But this was not the only hardship which my neighbour suffered by the elegant accomplishments of the young ladies. To be genteel in the country, is attended with difficulties and losses of which you townsfolks can have no conception. Morning visits in the afternoon, dressings and other things, interrupted so frequently with rural industry, that great show and sad accidents are usually combined. I recollect when Jacob Ribs married his fourth wife, Mr. and Mrs. Gosling were invited to the wedding; and as it happened to be on churning day, the young ladies were left to look after the butter-making. But, when the chaise which carried the old folks to the marriage returned, it occurred to the young ladies, that, before proceeding to domestic toil, they would have plenty of time to return Miss Trotabout’s last morning visit; and off they set, leaving directions with the black girl to have the churn before the fire by the time they returned. During their absence, it unfortunately happened that the wench descried one of her black cronies passing; and, running down the lane to enjoy a little talk, left the kitchen door open, when Mr. Gosling’s boar pig Mammoth, who was always a mischievous brute, finding a clear passage, entered without ceremony and upset the churn. My neighbour’s kitchen was immediately converted into the country of the Gadarenes. To guzzle up the contents, was but the work of a moment. The suceeding scarcity, also aroused that inquisitive disposition for which swine, as well as ladies, are noted; when one of the vile animals, perceiving something in the churn as it lay upon its side, thrust in its snout to examine. In this state of things, the black wench, having descried the young ladies at a distance, returned to her post. Vengeance succeeded amazement; and the first object of it, and apparently the most guilty, was the individual whose fore-quarters had already passed from observation. Now, it so happens that no way has yet been invented to drive a pig straight forward, but to pull it by the tail. As soon, therefore, as it found itself assaulted behind, the unclean beast made a fair entrance into the wooden tabernacle; and, when the young ladies returned to make butter, it was rolling round the floor, to the utter dismay of the girl, and complete discomfiture of the whole herd of swine. From such trials as these, you townsfolks, who have nothing else to do but be genteel, are altogether exempted.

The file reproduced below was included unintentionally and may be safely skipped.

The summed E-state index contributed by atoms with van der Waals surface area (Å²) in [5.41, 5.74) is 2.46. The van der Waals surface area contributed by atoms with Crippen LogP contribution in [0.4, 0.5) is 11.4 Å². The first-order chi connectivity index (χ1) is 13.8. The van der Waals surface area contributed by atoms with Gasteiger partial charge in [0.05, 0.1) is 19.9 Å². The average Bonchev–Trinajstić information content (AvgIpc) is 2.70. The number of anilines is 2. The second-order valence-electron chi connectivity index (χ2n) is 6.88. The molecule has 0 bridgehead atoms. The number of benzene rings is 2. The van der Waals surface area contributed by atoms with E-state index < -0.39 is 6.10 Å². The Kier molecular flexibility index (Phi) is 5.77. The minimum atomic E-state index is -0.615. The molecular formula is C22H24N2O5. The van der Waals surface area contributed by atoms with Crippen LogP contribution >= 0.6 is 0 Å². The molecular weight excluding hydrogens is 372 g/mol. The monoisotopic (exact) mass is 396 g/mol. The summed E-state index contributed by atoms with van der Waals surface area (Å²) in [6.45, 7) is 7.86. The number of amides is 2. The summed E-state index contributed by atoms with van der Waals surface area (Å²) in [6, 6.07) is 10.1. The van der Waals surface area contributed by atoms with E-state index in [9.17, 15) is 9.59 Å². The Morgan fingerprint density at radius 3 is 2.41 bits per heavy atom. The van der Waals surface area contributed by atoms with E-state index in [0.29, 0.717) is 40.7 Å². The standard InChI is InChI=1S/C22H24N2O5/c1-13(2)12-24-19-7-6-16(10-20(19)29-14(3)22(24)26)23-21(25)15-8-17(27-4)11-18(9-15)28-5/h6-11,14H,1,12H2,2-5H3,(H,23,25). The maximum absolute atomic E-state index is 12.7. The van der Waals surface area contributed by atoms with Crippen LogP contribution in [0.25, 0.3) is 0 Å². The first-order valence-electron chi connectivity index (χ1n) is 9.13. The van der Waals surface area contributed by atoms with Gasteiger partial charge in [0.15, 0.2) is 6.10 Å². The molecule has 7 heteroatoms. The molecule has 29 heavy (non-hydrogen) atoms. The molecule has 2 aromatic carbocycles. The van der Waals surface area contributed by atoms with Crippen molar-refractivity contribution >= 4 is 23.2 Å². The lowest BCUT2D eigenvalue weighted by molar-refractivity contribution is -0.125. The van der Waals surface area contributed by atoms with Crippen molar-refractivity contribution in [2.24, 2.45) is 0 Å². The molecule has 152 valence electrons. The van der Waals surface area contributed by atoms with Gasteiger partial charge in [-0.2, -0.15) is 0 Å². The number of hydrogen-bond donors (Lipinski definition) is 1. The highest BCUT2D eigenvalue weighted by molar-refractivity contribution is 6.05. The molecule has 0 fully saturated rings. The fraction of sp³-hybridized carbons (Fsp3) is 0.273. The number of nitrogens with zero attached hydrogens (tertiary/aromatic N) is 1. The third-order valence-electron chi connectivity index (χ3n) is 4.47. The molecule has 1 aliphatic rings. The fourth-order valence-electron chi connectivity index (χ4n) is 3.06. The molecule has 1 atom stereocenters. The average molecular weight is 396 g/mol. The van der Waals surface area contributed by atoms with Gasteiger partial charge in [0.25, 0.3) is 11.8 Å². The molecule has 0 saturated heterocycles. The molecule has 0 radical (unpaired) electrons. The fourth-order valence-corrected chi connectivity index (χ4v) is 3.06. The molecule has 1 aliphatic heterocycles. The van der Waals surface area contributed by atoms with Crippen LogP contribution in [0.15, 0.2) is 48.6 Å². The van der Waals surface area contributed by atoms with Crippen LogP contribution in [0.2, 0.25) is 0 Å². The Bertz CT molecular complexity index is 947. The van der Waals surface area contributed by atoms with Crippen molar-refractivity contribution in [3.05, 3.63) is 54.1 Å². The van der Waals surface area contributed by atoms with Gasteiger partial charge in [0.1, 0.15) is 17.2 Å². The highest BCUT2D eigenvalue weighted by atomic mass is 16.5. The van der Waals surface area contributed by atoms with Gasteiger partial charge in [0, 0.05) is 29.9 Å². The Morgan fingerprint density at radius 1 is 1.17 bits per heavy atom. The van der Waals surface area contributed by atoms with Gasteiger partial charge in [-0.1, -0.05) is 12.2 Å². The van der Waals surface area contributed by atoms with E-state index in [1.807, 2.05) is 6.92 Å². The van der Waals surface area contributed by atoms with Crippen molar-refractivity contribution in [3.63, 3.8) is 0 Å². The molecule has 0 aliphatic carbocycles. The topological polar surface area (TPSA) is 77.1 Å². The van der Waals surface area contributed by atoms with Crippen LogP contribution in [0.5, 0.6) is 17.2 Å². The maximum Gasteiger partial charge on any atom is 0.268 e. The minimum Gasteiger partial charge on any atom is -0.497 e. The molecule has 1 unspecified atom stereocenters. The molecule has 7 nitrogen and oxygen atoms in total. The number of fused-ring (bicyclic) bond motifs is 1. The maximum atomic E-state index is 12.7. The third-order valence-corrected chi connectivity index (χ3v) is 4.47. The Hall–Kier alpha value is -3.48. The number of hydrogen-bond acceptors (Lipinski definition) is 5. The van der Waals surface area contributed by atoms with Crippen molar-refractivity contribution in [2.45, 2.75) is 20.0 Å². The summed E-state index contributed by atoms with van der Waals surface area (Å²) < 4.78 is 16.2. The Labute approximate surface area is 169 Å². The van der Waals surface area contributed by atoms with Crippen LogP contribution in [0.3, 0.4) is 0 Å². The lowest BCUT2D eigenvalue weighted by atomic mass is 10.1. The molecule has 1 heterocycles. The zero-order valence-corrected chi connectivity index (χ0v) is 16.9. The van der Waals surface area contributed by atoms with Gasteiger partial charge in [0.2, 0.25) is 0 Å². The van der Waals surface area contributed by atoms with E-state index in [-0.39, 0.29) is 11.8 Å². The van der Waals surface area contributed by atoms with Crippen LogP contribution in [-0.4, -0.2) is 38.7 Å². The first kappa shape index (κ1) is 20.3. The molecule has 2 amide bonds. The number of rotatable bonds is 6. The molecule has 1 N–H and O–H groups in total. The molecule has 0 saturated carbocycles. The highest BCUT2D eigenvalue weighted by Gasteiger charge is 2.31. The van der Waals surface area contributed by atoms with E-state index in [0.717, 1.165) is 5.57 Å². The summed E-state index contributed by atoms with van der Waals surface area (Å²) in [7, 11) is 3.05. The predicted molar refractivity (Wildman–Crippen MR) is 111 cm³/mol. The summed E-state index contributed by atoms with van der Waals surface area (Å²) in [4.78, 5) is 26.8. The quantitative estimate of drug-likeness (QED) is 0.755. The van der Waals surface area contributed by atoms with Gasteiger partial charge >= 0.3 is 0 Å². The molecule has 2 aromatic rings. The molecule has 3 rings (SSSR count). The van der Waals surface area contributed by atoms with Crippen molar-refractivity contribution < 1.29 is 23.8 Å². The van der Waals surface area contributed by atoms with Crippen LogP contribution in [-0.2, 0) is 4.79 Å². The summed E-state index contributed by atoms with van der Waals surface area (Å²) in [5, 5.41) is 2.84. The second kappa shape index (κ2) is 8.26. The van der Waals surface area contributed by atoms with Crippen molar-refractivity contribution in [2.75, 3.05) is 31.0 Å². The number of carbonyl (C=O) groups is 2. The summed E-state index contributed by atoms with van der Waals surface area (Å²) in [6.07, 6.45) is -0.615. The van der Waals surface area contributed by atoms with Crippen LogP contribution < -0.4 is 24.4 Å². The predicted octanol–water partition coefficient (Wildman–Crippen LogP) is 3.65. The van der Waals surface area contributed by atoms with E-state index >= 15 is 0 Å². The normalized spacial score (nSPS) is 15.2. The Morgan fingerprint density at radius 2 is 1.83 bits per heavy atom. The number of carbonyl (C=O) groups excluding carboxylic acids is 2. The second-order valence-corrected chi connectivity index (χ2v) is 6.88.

After Mr. Gosling’s unfortunate confinement, I went to call upon his family, imagining that the countenance of an acquaintance would help to soothe and keep up their spirits. Parson Drone, too, had prepared a long discourse upon patience, and was come to deliver it. But we found them all very cheerful; and the parson unwilling to lose his labour, made his visit short, and carried his discourse to old Caleb Staggers, whose mare had just died of the botts. Mr. Gosling’s confinement they considered merely as a temporary inconvenience, arising from the spite of his creditors. But when his debts were called in, he would pay everybody; and the whole family agreed that, then, with the rest of his property, they would go to a country better worth the living in. I found among them, however, a diversity of opinion about where this should be. Mrs. Gosling spoke of the Ohio; but Mr. Rehoboam declared that it was a new country, without roads; where a young man could not lay a leg over a saddle from the one year’s end to the other. Miss Dinah preferred the Cape of Good Hope, but she was afraid of the Caffres, who sometimes carry off white women. To elope with a lord or a duke, she observed, would be a very pretty incident, but should any person ever write a novel about the Goslings, to be carried off by a Hottentot would appear so droll. Upon the whole, they seemed to think the opinion of Miss Fanny most feasible: that it would be best to go to Botany Bay, where every genteel family like the Goslings, receives so many white niggers, sent out every year from Britain by Government for the supply of the colony.